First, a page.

Do Workers Work More When Wages Are High? Evidence from a Randomized Field Experiment
Ernst Fehr () and
Lorenz Götte ()
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Lorenz Götte: University of Bonn
Authors registered in the RePEc Author Service: Lorenz Goette ()
No 1002, IZA Discussion Papers from Institute of Labor Economics (IZA)
Most previous studies on intertemporal labor supply found very small or insignificant substitution effects. It is not clear, however, whether these results are due to institutional constraints on workers’ labor supply choices or whether the behavioral assumptions of the standard life cycle model with time separable preferences are empirically invalid. We conducted a randomized field experiment in a setting in which workers were free to choose their working times and their efforts during working time. We document a large positive wage elasticity of overall labor supply and an even larger wage elasticity of labor hours, which implies that the wage elasticity of effort per hour is negative. While the standard life cycle model cannot explain the negative effort elasticity, we show that a modified neoclassical model with preference spillovers across periods and a model with reference dependent, loss averse preferences are consistent with the evidence. With the help of a further experiment we can show that only loss averse individuals exhibit a significantly negative effort response to the wage increase and that the degree of loss aversion predicts the size of the negative effort response.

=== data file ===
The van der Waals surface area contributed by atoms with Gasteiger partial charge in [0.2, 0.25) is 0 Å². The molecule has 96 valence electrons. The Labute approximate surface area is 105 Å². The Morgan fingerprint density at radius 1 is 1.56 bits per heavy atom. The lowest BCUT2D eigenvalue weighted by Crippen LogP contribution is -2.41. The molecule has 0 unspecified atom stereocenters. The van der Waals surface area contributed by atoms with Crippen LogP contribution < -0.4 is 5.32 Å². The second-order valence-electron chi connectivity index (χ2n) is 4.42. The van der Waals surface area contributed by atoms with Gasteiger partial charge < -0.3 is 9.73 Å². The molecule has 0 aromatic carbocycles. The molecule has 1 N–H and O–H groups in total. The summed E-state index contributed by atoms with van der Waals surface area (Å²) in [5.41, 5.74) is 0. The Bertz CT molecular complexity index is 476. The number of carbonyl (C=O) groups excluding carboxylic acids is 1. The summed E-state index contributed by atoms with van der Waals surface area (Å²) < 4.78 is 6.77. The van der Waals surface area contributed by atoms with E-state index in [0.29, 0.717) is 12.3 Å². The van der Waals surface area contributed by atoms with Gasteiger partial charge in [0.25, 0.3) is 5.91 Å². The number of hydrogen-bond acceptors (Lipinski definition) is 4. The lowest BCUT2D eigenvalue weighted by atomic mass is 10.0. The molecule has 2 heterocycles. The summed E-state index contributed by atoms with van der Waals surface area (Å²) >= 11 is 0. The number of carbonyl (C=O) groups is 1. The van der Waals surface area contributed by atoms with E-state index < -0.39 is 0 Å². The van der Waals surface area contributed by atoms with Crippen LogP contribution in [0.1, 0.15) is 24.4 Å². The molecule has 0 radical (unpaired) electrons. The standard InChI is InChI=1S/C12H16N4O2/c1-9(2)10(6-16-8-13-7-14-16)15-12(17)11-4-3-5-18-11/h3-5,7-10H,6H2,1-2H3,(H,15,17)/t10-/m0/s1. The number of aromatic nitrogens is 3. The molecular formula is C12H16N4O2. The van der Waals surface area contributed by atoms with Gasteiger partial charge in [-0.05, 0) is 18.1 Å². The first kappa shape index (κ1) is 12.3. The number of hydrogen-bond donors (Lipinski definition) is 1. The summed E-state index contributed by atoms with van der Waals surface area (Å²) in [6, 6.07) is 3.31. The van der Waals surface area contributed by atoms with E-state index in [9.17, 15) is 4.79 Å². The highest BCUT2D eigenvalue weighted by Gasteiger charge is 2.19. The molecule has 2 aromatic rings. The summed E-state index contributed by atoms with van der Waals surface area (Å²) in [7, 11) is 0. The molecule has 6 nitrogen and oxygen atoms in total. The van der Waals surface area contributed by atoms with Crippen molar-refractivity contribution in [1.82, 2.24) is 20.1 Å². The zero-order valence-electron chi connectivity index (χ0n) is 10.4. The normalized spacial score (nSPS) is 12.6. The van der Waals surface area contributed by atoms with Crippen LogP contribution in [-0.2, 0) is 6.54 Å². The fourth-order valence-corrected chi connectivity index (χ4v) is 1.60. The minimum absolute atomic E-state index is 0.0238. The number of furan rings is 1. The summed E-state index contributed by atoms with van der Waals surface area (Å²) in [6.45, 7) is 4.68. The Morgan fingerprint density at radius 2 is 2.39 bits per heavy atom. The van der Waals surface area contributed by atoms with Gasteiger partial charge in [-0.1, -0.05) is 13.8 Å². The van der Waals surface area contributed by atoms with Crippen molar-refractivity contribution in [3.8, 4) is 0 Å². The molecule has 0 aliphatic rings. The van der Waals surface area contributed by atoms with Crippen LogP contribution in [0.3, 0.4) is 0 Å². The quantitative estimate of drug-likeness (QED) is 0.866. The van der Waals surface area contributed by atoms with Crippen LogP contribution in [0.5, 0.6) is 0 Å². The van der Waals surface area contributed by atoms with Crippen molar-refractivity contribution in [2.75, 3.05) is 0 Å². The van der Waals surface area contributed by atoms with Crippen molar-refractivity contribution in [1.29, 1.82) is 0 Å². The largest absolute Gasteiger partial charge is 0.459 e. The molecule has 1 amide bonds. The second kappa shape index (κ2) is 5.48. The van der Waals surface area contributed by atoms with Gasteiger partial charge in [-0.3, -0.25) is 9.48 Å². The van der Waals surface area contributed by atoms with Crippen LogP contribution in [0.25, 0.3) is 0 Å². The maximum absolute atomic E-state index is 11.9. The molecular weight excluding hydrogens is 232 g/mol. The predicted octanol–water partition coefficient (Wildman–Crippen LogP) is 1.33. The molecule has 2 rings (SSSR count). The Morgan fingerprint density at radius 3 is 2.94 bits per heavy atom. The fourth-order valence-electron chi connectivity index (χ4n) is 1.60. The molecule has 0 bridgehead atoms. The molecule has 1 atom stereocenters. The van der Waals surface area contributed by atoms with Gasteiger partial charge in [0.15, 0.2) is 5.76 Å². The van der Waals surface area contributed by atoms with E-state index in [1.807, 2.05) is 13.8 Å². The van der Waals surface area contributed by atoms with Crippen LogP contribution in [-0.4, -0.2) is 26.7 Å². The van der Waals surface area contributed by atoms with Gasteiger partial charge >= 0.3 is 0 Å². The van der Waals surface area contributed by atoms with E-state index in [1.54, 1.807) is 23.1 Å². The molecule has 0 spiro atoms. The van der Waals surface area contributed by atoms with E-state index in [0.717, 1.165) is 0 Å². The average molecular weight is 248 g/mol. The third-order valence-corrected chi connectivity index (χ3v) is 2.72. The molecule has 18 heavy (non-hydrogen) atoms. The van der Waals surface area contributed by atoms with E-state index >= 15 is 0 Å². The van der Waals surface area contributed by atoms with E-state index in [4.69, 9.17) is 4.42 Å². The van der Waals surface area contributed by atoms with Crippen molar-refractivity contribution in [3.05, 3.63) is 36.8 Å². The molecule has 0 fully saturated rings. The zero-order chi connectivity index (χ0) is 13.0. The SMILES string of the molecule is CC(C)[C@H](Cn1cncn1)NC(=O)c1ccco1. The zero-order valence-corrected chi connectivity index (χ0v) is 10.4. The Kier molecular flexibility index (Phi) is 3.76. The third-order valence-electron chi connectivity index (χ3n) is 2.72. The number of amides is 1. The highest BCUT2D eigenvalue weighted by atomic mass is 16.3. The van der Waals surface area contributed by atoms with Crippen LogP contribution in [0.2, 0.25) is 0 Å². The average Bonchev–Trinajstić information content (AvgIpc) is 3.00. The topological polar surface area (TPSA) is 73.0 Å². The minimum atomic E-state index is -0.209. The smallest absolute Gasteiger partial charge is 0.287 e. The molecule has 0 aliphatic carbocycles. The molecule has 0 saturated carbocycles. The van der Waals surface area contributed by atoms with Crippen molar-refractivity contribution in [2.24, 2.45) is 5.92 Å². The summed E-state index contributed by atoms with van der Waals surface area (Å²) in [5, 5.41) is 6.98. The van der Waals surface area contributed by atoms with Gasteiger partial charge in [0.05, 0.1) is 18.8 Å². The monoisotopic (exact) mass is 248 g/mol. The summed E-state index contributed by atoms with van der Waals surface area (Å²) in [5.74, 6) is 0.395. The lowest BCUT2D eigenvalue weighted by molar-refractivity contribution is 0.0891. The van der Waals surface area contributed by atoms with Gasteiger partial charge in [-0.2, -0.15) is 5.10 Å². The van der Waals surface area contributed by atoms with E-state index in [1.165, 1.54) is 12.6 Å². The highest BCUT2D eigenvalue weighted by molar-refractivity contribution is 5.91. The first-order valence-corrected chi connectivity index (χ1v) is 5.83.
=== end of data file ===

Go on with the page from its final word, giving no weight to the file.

Keywords: loss aversion; intertemporal substitution; labor supply (search for similar items in EconPapers)
JEL-codes: B49 C93 J22 (search for similar items in EconPapers)
Pages: 48 pages
New Economics Papers: this item is included in nep-cbe, nep-lab and nep-ltv
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Published in: American Economic Review, 2007, 97 (1), 298-317
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Persistent link: https://EconPapers.repec.org/RePEc:iza:izadps:dp1002
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